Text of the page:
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UN Says Number of Refugees Fleeing Togo Down

UN Says Number of Refugees Fleeing Insecurity in Togo Down Sharply

New York, May 6 2005 12:00PM

The number of people fleeing violence since last month's presidential election in Togo has slowed down sharply, the United Nations refugee agency said today.

According to the UN High Commissioner for Refugees (UNHCR), the major border crossing points into Benin and Ghana – which together now host some 22,600 Togolese – were reported calm and quiet as of last night.

There were 355 new arrivals yesterday at Hilakondji, in Benin, and 218 arrivals in Aflao, Ghana. Since 26 April, UNHCR in Ghana has recorded 10,681 Togolese refugees, while in Benin some 12,000 refugees have been registered – including a single group of 321 refugees who arrived in Benin's capital, Cotonou. The agency is currently verifying that this group had not previously been registered at Hilakondji.

These refugees told UNHCR they intended to stay with relatives, but they needed some assistance, particularly schooling for their children. UNHCR estimates that at least a third of the Togolese refugees in Cotonou were attending school when they fled the country. Some were preparing for exams and the agency will be discussing with educational authorities in Benin how best to help them.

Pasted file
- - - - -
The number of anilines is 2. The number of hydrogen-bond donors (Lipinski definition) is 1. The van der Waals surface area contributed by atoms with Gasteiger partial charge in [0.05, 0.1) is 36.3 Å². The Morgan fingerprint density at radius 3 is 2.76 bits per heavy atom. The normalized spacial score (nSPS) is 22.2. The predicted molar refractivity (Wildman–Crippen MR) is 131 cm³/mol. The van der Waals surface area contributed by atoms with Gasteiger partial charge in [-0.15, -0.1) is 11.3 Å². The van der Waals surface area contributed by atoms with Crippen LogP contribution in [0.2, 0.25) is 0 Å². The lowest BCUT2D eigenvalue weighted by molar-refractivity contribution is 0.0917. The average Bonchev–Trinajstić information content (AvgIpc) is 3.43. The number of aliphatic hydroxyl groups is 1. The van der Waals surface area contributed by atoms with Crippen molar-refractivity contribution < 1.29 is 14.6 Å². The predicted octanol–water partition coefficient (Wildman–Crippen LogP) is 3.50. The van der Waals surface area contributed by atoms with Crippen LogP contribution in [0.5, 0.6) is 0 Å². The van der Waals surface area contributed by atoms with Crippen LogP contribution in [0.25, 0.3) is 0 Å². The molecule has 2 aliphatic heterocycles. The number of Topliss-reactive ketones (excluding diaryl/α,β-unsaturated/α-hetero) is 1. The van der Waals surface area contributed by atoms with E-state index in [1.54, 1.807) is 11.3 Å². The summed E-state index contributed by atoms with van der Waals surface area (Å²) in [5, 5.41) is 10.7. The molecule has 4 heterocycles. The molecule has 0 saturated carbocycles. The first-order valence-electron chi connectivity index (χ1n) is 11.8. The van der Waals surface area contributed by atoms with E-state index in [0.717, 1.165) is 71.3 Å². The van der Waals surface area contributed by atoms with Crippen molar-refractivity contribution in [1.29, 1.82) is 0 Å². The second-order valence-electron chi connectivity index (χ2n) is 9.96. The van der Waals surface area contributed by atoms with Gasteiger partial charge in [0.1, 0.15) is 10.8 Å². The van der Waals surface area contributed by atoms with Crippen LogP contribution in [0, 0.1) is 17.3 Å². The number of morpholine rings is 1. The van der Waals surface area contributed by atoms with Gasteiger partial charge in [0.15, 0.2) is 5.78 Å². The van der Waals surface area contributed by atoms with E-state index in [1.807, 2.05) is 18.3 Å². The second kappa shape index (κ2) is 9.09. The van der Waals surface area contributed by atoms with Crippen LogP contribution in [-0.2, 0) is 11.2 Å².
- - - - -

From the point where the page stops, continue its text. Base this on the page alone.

UNHCR said that while two-thirds of the Togolese in Benin were staying with host families, nearly 3,500 others have been transferred to the camps of Come, which is now full, and Lokossa in the southwest. An additional 300 refugees were staying at the Hilakondji border in church grounds. Lokossa camp, built on a 40-acre site surrounded by palm trees, is being cleared and levelled to make room for up to 5,000 refugees. The site could be extended further if necessary. Meanwhile, some 600 other refugees were staying with relatives in Cotonou.

A convoy of eight UNHCR trucks carrying supplies for up to 5,000 people arrived Wednesday in Benin from Ghana and was being unloaded yesterday at a warehouse in Lokossa, near the camp. The aid supplies included tents, blankets, plastic sheeting, mats, jerry cans, kitchen sets and soap.

For its part, the World Food Programme (WFP) has provided each of the two camps with 2 tons of maize, a ton of beans and the same quantity of oil. The food is being distributed and now most refugees can cook their own meals for the first time since they arrived in Benin.

Improvements in the camps were continuing with the installation of more latrines, showers and additional water taps. Measures were also being taken to make recreational space for the children, who make up half of the refugee population. UNHCR was planning to open a field office in Lokossa today to better manage the sprawling camp.

ENDS

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